1. I’m not meeting God at church; and
    2. The church isn’t making the world a better place.
         In other words, from their perspective the Christian church, in all of its modern
    permutations, is not keeping the Great Commandment (Matthew 22:36-40), nor is it living out the Great Commission (Matthew 28:19-20).
         Of course, Barna says, this is not news. It has been happening for decades. It’s just being felt more now because the numbers are greater.
         People come to church to meet Jesus, up close and personal, face to face. They want and expect not just to hear about Jesus but to have an encounter with the Living Christ. They are hungry for that encounter; they need it to give their lives meaning, direction, depth, and authenticity. And they want to be part of something that is actually improving their lives and the lives of generations to come.
         Like those two disciples walking to Emmaus on that first Easter afternoon, they are at loose ends and looking for direction -- and they are asking us to help them find it through Jesus Christ....more
    My Laughin' Place
    There's an old Uncle Remus story about Br'er Rabbit. Br'er Fox catches Br'er Rabbit and is fixin' to cook him for supper. Rabbit kinda giggles behind his hand. Fox grabs him by the ear, and says, "Why you laughin'?"
         Rabbit says, "Jus' thinkin' 'bout my Laughin' Place." Fox says, "What Laughin' Place?" Rabbit says, "Oh, I cain't tell you about it. I got to show you!"
         So ol' Br'er Fox fergits about cooking and takes Br'er Rabbit to where he says. Of course, they come to a briar patch and Br'er Rabbit slips away from his captor. A very angry Br'er Fox hollers at Rabbit from across the briar patch: "I ain't laughin'! I thought you said this was a Laughin' Place?"...more
    Sandra Herrmann
    Redemption in Christ
    Many years ago, I was invited to the home of a parish family for Easter dinner. It was a big family, and some of us were standing around the edges of the dining room, waiting for the fragrant aromas to turn into something to eat. It’s always tricky for a woman pastor too. Should I be helping in the kitchen? No. I was the pastor. Still, the offer was greeted with smiles. The grandfather of the clan walked over to me and said, “Pastor, I have a question about your sermon this morning. What’s your definition of a Christian?”....more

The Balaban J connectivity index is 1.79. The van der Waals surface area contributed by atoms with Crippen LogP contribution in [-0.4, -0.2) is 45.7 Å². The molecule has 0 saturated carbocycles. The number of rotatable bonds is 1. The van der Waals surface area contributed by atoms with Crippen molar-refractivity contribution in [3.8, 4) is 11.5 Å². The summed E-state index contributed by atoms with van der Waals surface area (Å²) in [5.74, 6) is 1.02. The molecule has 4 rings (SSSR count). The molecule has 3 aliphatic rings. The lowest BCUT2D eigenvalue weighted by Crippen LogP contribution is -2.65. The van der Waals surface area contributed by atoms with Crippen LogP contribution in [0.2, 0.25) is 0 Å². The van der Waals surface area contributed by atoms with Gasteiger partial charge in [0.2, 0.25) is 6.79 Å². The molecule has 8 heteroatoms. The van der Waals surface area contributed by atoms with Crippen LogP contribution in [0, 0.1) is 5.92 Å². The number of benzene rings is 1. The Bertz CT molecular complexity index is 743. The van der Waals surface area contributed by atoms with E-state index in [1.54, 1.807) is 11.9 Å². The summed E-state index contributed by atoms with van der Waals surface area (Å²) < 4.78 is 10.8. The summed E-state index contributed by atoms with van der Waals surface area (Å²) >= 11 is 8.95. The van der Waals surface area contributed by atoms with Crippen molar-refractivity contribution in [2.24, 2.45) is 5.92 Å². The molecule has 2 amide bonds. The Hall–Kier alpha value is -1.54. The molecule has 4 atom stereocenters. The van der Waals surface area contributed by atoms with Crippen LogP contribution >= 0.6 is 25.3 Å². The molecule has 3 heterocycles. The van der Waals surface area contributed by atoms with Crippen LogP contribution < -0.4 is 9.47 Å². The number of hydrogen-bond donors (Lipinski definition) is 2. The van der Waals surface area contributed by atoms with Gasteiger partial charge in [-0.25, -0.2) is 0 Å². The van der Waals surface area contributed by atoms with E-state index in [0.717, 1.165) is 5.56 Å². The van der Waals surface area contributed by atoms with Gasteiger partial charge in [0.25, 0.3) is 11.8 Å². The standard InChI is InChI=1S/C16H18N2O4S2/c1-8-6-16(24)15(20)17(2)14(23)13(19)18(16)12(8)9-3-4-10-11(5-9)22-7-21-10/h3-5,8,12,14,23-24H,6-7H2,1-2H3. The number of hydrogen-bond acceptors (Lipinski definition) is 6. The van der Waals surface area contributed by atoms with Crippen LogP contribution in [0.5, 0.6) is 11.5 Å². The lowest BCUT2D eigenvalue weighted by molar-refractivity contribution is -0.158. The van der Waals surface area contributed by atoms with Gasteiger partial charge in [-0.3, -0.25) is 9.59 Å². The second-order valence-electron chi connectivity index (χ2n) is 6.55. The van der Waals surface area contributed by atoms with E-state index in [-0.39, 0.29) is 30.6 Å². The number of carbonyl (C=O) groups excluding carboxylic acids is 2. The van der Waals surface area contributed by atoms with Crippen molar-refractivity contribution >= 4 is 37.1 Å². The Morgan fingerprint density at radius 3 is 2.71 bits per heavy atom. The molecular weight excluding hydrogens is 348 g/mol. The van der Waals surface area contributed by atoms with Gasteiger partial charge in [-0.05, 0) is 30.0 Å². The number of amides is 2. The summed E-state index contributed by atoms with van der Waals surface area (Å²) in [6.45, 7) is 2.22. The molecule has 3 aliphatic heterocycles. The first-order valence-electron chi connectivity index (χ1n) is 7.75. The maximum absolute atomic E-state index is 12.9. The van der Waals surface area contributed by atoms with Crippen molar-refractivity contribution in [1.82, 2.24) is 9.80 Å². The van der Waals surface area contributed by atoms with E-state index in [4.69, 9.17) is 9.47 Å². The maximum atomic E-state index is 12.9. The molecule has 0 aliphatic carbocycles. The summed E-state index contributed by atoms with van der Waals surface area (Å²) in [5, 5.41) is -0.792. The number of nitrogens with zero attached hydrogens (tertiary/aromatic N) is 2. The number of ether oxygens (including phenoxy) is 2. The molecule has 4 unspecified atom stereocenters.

Peter Andrew Smith
    Burning Hearts

    Luke 24:13-35

    Heather lined the basketball up with the net. She took a deep breath and made her shot. The ball was high and missed. She tried again. This time the ball hit the backboard and went toward the corner. Heather sighed and let the ball bounce away. This is useless. I can’t make a basket no matter how much I try. She made her way over to the bench in the empty community center gymnasium and slumped down....more
    Janice Scott
    Strangers or neighbours?
    A week or two ago I received an unexpected registered package through the post. It was a manuscript and turned out to be the memoirs of an elderly relative, Mary, who was a cousin of my mother's, and who had died a couple of years previously. She had lived miles away and I'd never met her, although we had corresponded occasionally and spoken on the phone once or twice. ...more

Authors of
Lectionary Scripture Notes
Norman A. Beck is the Poehlmann Professor of Theology and Classical Languages and the Chairman of the Department of Theology, Philosophy, and Classical Languages at Texas Lutheran University
Dr. Norman A. Beck
Mark Ellingsen is professor at the Interdenominational Theological Center in Atlanta, Georgia
Dr. Mark Ellingsen